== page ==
Spring Crucifixion in Camden, 1993

He spoke to me the other night

That man there.

He was out with one of his buddies

Out under the decaying urban veranda,

The scent of spring blossoms

Trailing off to sleep

Against the ghetto dust

And gleaming skyline

Of business building core.

“She’s beautiful,” he whispered

Raising his chin to the window.

I held a bucket of grease

And spilled some on my sneakers

Nodding after him.

“Does she have a boyfriend?” he inquired.

“Yes . . .yes she does, ” I lied.

The Man’s buddy consoled:

“Now you know a girl like that

Is going to have a boyfriend.”

I looked over at the glowing skyline and agreed–

It’s a matter of fact

The world on its axle spins.

 

***

Every night

The steam from the mini-mart grill

Spirals out the chimney pipe,

Dissipating the dream of a cheese steak

Out into the neighborhood

Where early gasps of spring air

Have been swallowed by the bleak night.

Every night

I return from out of the darkness

Into the store

With my empty grease buckets

And through the blinding light

I see the same man

At the cash register

Eyeing his disengaged angel.

“Do you have any,” he breathes,

“Incense?”

She stoops to check the inflated price

And offers a smile in consolation

Because the man cannot afford his desire.

The angel knows this

But still the man drops a quarter into angel’s hand

And receives

In return

A Tastykake

And cracks an attractive smile

Every night,

I walk past the man as he stands at the counter

And with the insides of my sneakers

Quivering,

Return to the warmth of the grill

To clutch the spatula

And long for the end of my own torment.

I look at the man’s angel

And she is the romantic red glow

Of the horizon

Forever viewed through the tunnel

Of a telescope

Until she comes to me with an order

As her voice tiptoes in broken English:

“Is cheese steaky . . . with . . .”

“Uh, with lettuce and tomato,” I assist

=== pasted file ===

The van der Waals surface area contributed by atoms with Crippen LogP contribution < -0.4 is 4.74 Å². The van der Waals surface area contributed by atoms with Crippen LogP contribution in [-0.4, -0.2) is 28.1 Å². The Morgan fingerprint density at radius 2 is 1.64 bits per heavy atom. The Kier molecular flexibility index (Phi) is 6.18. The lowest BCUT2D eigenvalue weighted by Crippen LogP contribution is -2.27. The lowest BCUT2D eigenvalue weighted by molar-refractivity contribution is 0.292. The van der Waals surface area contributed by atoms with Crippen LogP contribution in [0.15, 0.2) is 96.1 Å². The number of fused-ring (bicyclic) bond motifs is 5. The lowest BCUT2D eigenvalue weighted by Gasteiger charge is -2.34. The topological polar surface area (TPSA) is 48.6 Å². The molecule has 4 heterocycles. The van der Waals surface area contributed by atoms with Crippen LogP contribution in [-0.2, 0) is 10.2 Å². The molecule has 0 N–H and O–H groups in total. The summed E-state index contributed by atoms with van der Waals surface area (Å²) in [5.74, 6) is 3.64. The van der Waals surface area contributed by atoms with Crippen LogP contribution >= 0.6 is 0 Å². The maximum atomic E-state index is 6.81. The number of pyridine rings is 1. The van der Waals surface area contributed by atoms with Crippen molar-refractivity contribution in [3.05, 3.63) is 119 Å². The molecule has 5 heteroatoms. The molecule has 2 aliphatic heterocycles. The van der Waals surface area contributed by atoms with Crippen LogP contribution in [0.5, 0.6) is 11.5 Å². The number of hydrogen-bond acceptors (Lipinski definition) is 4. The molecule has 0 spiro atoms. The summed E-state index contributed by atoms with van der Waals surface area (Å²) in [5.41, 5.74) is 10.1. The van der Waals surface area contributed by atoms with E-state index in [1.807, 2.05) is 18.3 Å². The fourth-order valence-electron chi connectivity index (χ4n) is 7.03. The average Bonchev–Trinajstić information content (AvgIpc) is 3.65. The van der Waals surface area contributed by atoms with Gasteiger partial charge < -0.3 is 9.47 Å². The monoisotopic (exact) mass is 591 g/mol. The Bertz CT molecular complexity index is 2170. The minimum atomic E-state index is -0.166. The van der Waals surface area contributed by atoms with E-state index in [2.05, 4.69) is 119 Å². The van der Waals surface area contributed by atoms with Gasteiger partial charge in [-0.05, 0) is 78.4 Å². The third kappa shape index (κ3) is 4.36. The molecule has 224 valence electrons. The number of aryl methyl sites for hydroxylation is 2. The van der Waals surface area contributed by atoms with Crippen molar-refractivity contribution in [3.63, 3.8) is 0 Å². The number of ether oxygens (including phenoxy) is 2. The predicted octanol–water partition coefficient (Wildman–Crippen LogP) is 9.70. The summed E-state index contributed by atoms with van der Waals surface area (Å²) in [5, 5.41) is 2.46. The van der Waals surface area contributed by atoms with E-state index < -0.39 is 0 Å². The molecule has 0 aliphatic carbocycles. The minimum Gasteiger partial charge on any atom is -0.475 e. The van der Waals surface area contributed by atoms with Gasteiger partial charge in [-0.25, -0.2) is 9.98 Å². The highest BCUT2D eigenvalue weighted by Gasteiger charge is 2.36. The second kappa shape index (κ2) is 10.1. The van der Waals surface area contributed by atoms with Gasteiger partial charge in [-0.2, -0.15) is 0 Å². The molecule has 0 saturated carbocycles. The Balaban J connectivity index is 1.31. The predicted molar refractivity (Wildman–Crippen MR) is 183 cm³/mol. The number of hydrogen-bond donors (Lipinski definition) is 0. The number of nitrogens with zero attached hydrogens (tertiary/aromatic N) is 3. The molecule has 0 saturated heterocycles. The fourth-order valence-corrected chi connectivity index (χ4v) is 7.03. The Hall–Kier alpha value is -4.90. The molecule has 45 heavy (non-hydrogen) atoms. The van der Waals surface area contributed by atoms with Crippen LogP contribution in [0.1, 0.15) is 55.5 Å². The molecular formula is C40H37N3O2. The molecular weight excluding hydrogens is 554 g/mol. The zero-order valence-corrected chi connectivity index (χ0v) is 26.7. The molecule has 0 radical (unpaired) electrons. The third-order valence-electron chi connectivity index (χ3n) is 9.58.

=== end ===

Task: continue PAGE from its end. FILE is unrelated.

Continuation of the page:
And marvel

At the dainty movement of her feet

As she smiles and skirts away,

I look at a young couple

Being beautiful  to each other

In front of me

And nurture myself

On the milk and cookies

Of burnt pizza and Coca-Cola,

As the man drops his head

And exists the store.

I return to the grill

Relieved that I do not

Have to go out into the night.

 

***

During the day

The man’s son comes in off the streets

With the cousin

To drop a quarter in the machine.

Yo, Snotty,” hoots the cousin,

“Why don’t you give me forty cent?”

The boy shakes his head,

But the cousin persists

So the boy stammers adamantly,

“I-I don’t got no forty-niner’s cap!”

I look at the son’s crooked eyes

Through which I see

Innocence that is exploited

By the neighborhood

And the intelligence that I see

In the look of an earnest man

Who watches the beads of life

Travel down their string of broken promises

Almost as fast

As the snot travels out

An eight year old nose.

But the cousin ignores

The intelligence in the crooked eyes:

“What!” he snaps, “Give me that!

You so crazy!”

In the “I-I don’t got no forty-niners cap.”

I imagine his father,

That dark profile,

Cat against the glowing sky.

Here in my haven against the night

The grease from the deep fryer

Burbles and sputs

And everyone melts into one,

The equal opportunity of the consumer:

Everyone with money is free.

Here in fifteen minutes

The man will return for another TastyKake

And admire the angel

With a longing that will never cease.

 

***

Somewhere in the world,

Lovers are in their gardens

Beneath the setting sun;

Somewhere, sterile offices with tinted windows

Loom in the skyline

Beckoning two thousand stories high.

But for me and that man over there

There is nothing but our histories.

Together we eye the angel

behind the cash register,

While inside

We are dying.

I look at the angel,

I look at about every girl

Who comes into this place

Because spring is in the air

And I cannot help but hope.

I dream memories of blue skies

Neath mountains that glisten with dew.

I dream floral fields that sprout

For the ebb and flow of cloud.

For me the world revolves in eternal cycles

Of distant and forbidden dreams

And though it is spring,

Many of us lie dead in the dust.

Author: Tim Dreby

I am an award-winning author and practicing psychotherapist

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